In the 2013 French film Eastern Boys, a middle-aged man meets a young Russian immigrant at a train station and invites him to his apartment for a sexual encounter. But the older man falls prey to the criminal designs of a Russian gang.Eastern Boys is not just a gay story, but also a thriller that explores Europe’s refugee crisis.
Similarly, the 2016 Chinese film Dog Days also looks at a world which is in a state of flux. The film’s Lesbian, Gay, Bisexual, Transgender (LGBT) angle is mostly incidental; it explores larger issues impacting China — poverty and illegal adoptions. In Dog Days, a young strip club dancer Lulu searches for her boyfriend Bai Long who has kidnapped their baby boy and taken him to Shanghai. The search takes Lulu through seedy clubs in a small town in China, where she encounters Sunny, a young drag queen, who is also in a gay relationship with Bai Long. Dog Daysrecently premiered at the Berlin International Film Festival and is a reflection of new Chinese cinema where the main characters’ sexuality is fluid. The film is not judgmental about Bai Long’s bisexuality. Coming from a country where homosexuality is legalised, the film is more focussed on a mother and her search for her child. While mainstream Chinese films may not bring up LGBT issues (China is still quite conservative), we often get excellent films from the region, ones that explore gay relationships with sensitivity. Wong Kar-wai’s 1997 classic Happy Together is an example. It looks at the tormented lives of a gay couple who travel all the way to Argentina with the hope of reviving their fading relationship.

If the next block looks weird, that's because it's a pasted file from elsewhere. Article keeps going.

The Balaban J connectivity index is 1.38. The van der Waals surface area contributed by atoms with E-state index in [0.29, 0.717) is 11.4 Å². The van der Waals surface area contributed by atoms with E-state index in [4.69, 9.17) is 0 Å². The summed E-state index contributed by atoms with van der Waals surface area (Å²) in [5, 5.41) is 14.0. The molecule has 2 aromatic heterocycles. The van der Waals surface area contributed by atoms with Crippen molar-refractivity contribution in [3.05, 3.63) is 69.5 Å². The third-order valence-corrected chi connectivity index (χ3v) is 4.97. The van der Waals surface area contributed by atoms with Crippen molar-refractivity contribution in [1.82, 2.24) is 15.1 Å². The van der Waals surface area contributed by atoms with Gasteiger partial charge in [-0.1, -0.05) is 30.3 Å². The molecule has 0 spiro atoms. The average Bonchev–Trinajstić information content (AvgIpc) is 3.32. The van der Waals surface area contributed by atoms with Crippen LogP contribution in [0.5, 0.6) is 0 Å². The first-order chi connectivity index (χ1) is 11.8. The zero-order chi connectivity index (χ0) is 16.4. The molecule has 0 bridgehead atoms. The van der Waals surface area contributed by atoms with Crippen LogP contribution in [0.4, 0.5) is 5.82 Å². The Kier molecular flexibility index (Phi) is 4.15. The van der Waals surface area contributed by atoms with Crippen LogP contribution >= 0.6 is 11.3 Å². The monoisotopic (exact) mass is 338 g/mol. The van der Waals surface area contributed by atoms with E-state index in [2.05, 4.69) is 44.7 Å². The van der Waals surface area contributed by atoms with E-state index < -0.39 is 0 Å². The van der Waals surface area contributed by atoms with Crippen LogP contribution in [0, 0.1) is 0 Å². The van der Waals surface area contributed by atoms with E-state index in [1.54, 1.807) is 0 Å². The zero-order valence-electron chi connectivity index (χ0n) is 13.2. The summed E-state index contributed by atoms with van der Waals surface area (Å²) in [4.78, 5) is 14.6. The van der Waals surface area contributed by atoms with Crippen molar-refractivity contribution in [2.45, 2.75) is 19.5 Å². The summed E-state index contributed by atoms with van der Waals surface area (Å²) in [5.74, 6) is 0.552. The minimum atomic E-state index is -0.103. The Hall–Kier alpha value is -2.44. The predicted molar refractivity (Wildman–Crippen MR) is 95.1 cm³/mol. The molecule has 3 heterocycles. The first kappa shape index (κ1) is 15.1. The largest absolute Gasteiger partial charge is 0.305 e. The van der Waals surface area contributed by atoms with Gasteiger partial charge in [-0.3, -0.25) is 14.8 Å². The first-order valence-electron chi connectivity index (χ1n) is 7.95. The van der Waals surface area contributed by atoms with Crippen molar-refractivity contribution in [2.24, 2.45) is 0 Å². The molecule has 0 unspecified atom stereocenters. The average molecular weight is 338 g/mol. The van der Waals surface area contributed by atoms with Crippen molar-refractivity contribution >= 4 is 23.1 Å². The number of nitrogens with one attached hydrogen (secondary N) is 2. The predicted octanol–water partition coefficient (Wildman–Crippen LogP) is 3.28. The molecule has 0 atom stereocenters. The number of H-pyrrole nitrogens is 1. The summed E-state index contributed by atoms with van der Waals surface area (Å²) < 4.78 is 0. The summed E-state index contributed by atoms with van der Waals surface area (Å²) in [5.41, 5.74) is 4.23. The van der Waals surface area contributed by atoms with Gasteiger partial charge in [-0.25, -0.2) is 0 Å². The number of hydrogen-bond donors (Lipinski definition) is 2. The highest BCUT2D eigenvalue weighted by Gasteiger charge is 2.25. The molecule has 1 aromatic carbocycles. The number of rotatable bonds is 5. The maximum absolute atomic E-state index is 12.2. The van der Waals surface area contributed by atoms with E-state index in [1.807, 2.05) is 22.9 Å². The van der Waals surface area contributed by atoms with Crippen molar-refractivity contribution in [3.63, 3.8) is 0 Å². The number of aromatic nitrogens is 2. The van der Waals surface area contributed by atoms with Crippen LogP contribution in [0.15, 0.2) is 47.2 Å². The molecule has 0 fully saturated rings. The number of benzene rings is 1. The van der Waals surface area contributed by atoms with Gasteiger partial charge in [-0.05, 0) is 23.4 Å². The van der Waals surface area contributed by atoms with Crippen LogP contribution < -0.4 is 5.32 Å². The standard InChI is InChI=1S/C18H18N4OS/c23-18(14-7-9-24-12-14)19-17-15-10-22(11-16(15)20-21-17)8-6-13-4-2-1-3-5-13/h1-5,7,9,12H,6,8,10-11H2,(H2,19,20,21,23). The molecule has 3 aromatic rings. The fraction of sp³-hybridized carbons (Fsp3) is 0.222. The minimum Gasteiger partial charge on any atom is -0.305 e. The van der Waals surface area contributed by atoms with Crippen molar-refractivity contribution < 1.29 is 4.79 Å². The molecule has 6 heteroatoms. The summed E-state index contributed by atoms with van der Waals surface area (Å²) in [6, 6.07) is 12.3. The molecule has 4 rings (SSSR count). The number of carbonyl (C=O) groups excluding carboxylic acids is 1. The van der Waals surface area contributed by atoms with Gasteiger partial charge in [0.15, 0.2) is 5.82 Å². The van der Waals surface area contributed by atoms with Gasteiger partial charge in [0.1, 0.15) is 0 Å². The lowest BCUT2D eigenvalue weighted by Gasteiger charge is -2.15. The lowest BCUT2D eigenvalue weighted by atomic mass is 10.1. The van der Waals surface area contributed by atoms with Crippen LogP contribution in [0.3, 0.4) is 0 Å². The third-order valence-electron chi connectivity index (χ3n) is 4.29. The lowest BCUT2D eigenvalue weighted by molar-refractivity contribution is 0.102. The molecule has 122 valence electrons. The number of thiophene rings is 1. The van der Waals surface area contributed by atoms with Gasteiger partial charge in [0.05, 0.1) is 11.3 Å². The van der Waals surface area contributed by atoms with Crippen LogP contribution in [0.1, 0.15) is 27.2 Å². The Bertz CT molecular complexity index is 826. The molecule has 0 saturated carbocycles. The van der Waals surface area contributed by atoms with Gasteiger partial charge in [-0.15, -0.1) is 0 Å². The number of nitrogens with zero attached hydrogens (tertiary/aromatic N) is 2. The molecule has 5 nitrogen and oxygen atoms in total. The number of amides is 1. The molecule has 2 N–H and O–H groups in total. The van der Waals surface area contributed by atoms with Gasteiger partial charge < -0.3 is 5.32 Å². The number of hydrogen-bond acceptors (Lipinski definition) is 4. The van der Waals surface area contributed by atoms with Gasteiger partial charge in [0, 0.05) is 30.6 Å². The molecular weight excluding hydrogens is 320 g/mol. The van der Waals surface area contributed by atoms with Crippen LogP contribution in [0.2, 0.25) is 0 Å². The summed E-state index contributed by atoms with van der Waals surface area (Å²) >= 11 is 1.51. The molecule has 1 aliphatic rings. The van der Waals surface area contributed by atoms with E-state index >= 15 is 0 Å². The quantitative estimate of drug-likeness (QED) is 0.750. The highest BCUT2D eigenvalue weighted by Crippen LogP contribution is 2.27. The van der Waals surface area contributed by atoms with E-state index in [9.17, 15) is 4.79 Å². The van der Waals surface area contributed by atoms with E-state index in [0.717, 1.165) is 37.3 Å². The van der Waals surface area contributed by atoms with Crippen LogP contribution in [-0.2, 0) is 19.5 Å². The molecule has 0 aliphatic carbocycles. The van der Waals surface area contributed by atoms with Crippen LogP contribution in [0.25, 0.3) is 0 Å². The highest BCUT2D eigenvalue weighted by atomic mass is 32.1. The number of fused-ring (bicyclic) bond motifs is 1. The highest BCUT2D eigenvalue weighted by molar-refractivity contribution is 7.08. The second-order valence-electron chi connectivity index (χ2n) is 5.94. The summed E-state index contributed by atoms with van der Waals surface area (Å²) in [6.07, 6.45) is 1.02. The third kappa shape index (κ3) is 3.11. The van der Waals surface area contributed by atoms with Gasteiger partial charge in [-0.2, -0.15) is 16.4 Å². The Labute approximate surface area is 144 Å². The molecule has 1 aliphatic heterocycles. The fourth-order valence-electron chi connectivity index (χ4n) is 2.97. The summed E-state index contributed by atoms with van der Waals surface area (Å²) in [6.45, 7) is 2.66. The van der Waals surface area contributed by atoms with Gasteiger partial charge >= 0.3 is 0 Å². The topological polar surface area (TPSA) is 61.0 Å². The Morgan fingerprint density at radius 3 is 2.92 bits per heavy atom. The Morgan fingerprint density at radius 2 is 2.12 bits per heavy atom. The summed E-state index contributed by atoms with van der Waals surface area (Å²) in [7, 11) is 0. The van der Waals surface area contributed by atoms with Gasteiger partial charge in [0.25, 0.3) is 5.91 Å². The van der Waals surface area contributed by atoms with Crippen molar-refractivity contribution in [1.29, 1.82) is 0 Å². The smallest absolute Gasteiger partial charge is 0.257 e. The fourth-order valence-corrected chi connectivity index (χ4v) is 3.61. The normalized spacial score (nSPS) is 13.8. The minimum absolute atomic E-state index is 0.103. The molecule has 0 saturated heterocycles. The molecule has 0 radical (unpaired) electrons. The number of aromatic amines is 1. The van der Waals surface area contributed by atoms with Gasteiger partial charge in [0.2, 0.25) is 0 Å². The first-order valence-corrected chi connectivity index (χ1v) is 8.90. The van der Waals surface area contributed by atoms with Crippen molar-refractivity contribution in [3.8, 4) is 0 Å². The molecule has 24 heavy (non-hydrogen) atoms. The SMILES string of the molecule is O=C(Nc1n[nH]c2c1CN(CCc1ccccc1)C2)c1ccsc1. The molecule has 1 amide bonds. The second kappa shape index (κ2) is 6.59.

Like Happy Together, the Chinese-American film, The Wedding Banquet (1993), by the Oscar-winning director, Ang Lee, also does not question its protagonists’ sexual preferences. If there is an issue in The Wedding Banquet, it is that a young successful businessman in New York tries to hide his sexuality from his Taiwanese parents. But the parents turn out to be a lot more understanding than the audience probably imagines.
International films do sometimes focus on the sexual angst that LGBT characters feel. Lee’s heartbreaking 2005 drama Brokeback Mountain is a classic case. And some address how teenagers struggle with the realisation that they may be different from their parents and peers. But more and more foreign language films accept their characters’ sexual preferences first and build the story from there.
Cuban master Tomás Gutiérrez Alea’s Oscar-nominated Strawberry and Chocolate (1993) depicts a relationship between two men. One is a straight Communist student who is initially suspicious of a gay artist. But despite the country’s tightly controlled political system, where people often spy on others, these two men start to care for each other. In a recent Cuba-set film Viva, which was Ireland’s official entry for the 2015 foreign language Oscar race, a young man simply wants to perform in a drag club. Again the conflict is not about his sexuality, but his desire to perform.
Brazil’s 2014 foreign language Oscar submission The Way He Looks is a sweet coming-of-age drama about two teenage boys. One of them is blind and clear about his sexuality as well as his attraction for his new classmate. The film ends as it begin — with a positive outlook.
(Aseem Chhabra is a freelance writer.)